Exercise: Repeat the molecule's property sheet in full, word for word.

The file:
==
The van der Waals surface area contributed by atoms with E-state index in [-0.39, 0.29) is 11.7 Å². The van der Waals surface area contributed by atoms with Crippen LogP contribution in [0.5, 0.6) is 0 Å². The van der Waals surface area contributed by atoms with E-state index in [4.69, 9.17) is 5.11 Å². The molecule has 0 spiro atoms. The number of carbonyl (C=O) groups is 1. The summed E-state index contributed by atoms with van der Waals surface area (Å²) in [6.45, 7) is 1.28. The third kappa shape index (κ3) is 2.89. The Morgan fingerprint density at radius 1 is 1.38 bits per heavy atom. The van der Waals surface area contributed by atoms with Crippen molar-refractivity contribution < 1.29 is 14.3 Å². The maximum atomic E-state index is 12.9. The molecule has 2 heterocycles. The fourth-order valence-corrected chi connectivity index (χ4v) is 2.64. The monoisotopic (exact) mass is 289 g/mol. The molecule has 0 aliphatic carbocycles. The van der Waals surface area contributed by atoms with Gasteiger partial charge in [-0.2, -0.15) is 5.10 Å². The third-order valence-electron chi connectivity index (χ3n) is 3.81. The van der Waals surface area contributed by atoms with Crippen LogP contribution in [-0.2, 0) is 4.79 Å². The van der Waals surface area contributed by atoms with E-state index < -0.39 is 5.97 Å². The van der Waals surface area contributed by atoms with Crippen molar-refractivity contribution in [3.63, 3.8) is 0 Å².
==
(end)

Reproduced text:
The van der Waals surface area contributed by atoms with E-state index in [-0.39, 0.29) is 11.7 Å². The van der Waals surface area contributed by atoms with Crippen LogP contribution in [0.5, 0.6) is 0 Å². The van der Waals surface area contributed by atoms with E-state index in [4.69, 9.17) is 5.11 Å². The molecule has 0 spiro atoms. The number of carbonyl (C=O) groups is 1. The summed E-state index contributed by atoms with van der Waals surface area (Å²) in [6.45, 7) is 1.28. The third kappa shape index (κ3) is 2.89. The Morgan fingerprint density at radius 1 is 1.38 bits per heavy atom. The van der Waals surface area contributed by atoms with Crippen molar-refractivity contribution < 1.29 is 14.3 Å². The maximum atomic E-state index is 12.9. The molecule has 2 heterocycles. The fourth-order valence-corrected chi connectivity index (χ4v) is 2.64. The monoisotopic (exact) mass is 289 g/mol. The molecule has 0 aliphatic carbocycles. The van der Waals surface area contributed by atoms with Gasteiger partial charge in [-0.2, -0.15) is 5.10 Å². The third-order valence-electron chi connectivity index (χ3n) is 3.81. The van der Waals surface area contributed by atoms with Crippen LogP contribution in [-0.2, 0) is 4.79 Å². The van der Waals surface area contributed by atoms with E-state index < -0.39 is 5.97 Å². The van der Waals surface area contributed by atoms with Crippen molar-refractivity contribution in [3.63, 3.8) is 0 Å².